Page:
Integration of Māori Knowledge into New Zealand Politics Promotes Biodiversity

Integration of Māori Knowledge into New Zealand Politics Promotes Biodiversity

The Māori, an indigenous group in New Zealand, do what many indigenous groups across the globe have been unable to do—they are able play an influential role within the country’s political system. By using their language and traditional knowledge, the Māori are finding ways to combat climate change and protect biodiversity. 

According to The Christensen Fund, a foundation based in the United States, the Māori have gained political power with the Ngata Dictionary, an online tool that allows the Māori to revive their traditional language. The Māori are using their knowledge of the landscape and biodiversity to provide an alternative understanding of climate change and how to find and implement solutions, according to research published by Daniel Caston at the Center for Humans and Nature. According to Caston, “the Maori have teamed up with the globalized government of New Zealand, rather than fighting against it. In this case, biocultural stewardship is evident at a multitude of levels.”

The Mātauranga Kura Taiao Fund supports initiatives towards the advancement of Māori knowledge and its use in biodiversity and natural resource management. In addition, the Ngā Whenua Rāhui Fund provides financial support for Māori landowners to protect indigenous ecosystems on their land. These funds are supporting projects such as pest control in the Mangaroa/Ohtu area near the Bay of Plenty in North Island region of New Zealand. There, government funding is helping to restore the physical and spiritual balance of the area, and reintroduce species that have disappeared from the land. The goal of funding these projects is “to seek solutions that serve the needs of the people and the land, and recognize the equality of ecological, spiritual, and cultural values.”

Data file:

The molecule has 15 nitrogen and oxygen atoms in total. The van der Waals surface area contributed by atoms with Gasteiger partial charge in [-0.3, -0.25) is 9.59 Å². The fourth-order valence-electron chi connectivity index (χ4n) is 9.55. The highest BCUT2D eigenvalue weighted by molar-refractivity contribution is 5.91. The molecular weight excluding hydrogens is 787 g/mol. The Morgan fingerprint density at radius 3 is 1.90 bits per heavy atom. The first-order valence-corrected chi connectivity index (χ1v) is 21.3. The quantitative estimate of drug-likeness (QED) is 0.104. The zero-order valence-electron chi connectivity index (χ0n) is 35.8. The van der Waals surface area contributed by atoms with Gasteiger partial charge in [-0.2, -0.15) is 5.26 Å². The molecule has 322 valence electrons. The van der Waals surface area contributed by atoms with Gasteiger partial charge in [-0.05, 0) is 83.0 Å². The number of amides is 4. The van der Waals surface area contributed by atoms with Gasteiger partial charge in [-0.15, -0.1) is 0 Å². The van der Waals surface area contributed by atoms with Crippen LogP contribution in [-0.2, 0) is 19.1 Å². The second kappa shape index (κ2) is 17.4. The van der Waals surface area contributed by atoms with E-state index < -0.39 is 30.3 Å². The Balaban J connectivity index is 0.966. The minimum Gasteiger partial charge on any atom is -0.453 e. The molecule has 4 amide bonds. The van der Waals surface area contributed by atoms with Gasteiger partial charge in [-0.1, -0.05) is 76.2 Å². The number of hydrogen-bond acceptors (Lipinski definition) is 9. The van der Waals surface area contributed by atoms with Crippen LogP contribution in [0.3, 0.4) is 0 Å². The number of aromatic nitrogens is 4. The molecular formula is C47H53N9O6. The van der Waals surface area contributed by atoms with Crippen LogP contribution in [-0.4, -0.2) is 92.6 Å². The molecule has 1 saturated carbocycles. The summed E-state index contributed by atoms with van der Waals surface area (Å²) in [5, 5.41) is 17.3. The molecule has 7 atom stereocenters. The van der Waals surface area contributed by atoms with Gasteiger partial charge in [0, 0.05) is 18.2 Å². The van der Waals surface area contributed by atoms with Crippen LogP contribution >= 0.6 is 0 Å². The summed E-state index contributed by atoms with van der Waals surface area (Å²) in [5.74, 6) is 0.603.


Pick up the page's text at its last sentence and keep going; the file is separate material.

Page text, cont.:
For generations, Māori traditionally practiced rāhui, a word that translates to “restrictions”, to allow food sources to recover. Their diet included seafood, birds, fern roots, sweet potato, taro, bottle gourds, and yams before Europeans arrived. Efforts were taken to stop pollution of the fishing grounds, but shellfish populations still declined. Despite this, the Māori belief system links all living things with all non-living things, according the New Zealand Biodiversity Strategy (NZBS). Māori view people as the guardians of ecosystems, and, as a result, they have a responsibility to protect those ecosystems. The integration of Māori knowledge into the NZBS allows for a biocultural approach to biodiversity management in a place where many indigenous plant and animal species are not found anywhere else on earth.